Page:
When two local women disagreed with God’s Closet closing its doors to the public, they took matters into their own hands.
“I think all people should be able to be warm. Everybody deserves the same things. Just because you’re using drugs doesn’t mean you don’t deserve warm stuff,” Katy Smith, 34, said Friday.
Smith and her co-worker, Dana Marin, 26, said they were upset God’s Closet was no longer serving everyone in the community.
Community House on Broadway announced last month that God’s Closet, a center that gave away free clothing to anyone who needed it, now would only serve clients who attend the shelter’s mental health clinic and clients from various social agencies — such as the Drug Abuse Prevention Center and the Emergency Support Shelter — through the use of vouchers.
The action came after shelter Executive Director Frank Morrison said too many people were exchanging the free clothing for drugs. The shop is moving to the shelter’s new mental health facility on 14th Avenue and the area that occupied God’s Closet will become a play area for the shelter’s children.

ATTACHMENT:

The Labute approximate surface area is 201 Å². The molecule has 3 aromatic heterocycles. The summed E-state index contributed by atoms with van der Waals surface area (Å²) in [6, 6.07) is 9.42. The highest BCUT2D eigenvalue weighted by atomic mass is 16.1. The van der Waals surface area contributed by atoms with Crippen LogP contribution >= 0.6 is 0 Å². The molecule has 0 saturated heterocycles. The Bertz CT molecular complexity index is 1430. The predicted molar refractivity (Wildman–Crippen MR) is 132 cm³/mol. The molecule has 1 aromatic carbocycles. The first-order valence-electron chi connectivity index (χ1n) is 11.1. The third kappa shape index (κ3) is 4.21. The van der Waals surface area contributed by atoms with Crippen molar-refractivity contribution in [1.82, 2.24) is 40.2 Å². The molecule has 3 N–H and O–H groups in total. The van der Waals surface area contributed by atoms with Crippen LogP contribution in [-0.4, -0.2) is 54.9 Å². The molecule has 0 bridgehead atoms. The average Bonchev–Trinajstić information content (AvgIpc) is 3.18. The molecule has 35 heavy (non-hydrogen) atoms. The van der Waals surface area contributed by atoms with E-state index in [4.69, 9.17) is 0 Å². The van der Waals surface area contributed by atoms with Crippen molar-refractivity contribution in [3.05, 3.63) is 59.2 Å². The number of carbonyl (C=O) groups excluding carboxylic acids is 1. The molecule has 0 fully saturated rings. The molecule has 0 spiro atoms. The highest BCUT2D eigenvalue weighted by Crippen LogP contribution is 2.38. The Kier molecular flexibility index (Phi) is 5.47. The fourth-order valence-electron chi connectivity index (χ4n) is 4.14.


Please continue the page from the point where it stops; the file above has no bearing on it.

The women, who are both financial workers at the Department of Social and Human Services in Kelso, said they wanted to help people who no longer have access to the free clothing.
On Jan.28, they launched a Facebook page, called “Hat me with your best sock,” asking for donations of scarves, hats, gloves and socks.
Last week they distributed more than 50 items of clothing in Kelso and Longview. Some scarves and hats were tied around light poles while others were sitting on sculptures.
A scarf wrapped around an owl sculpture on the Allen Street Bridge on Friday had a label on it that read, “I’m not lost. It’s getting cold out; take me if you need me!”
Since launching the project, the women said they’ve received about 75 donated items from family and friends.
“I love it because some people just can’t help themselves and there are people who want to help,” Smith said.
Marin said she got the idea to distribute the warm clothing around town after reading about a similar effort on the East Coast.
“I read an article on Facebook about this being done in other places, and I told Katy we should do it,” she said, adding that she chose the project’s name because it was “fun and catchy.”
The response the women received after launching their Facebook was overwhelming, they said.
“It was overnight. We had at least 100 people encouraging us on the first day and 20 people saying they had things to donate. ..We’re just flying by the seat of our pants. We’re having fun,” Marin said.
The women plan to continue the effort until it gets warmer, they said. So far, they said they are enjoying using their lunch breaks to distribute the clothing.
“I love to help people. If I can help I have no reason not to,” Marin said.